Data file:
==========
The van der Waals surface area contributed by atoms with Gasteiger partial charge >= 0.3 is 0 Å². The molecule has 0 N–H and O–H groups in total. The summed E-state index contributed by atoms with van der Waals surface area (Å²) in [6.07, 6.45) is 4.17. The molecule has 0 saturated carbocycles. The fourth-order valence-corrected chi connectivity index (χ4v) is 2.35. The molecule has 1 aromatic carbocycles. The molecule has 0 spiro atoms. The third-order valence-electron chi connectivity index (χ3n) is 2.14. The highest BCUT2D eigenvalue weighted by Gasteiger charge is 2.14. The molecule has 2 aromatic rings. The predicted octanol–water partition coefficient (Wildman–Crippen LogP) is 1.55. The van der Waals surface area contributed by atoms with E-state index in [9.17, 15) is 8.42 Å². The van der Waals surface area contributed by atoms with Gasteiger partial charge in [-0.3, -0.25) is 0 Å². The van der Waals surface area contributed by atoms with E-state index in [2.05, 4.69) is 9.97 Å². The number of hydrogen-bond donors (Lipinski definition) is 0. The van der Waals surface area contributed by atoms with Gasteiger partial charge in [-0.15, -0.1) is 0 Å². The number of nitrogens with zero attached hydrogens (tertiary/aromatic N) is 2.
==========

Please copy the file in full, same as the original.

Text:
The van der Waals surface area contributed by atoms with Gasteiger partial charge >= 0.3 is 0 Å². The molecule has 0 N–H and O–H groups in total. The summed E-state index contributed by atoms with van der Waals surface area (Å²) in [6.07, 6.45) is 4.17. The molecule has 0 saturated carbocycles. The fourth-order valence-corrected chi connectivity index (χ4v) is 2.35. The molecule has 1 aromatic carbocycles. The molecule has 0 spiro atoms. The third-order valence-electron chi connectivity index (χ3n) is 2.14. The highest BCUT2D eigenvalue weighted by Gasteiger charge is 2.14. The molecule has 2 aromatic rings. The predicted octanol–water partition coefficient (Wildman–Crippen LogP) is 1.55. The van der Waals surface area contributed by atoms with E-state index in [9.17, 15) is 8.42 Å². The van der Waals surface area contributed by atoms with Gasteiger partial charge in [-0.3, -0.25) is 0 Å². The van der Waals surface area contributed by atoms with E-state index in [2.05, 4.69) is 9.97 Å². The number of hydrogen-bond donors (Lipinski definition) is 0. The van der Waals surface area contributed by atoms with Gasteiger partial charge in [-0.15, -0.1) is 0 Å². The number of nitrogens with zero attached hydrogens (tertiary/aromatic N) is 2.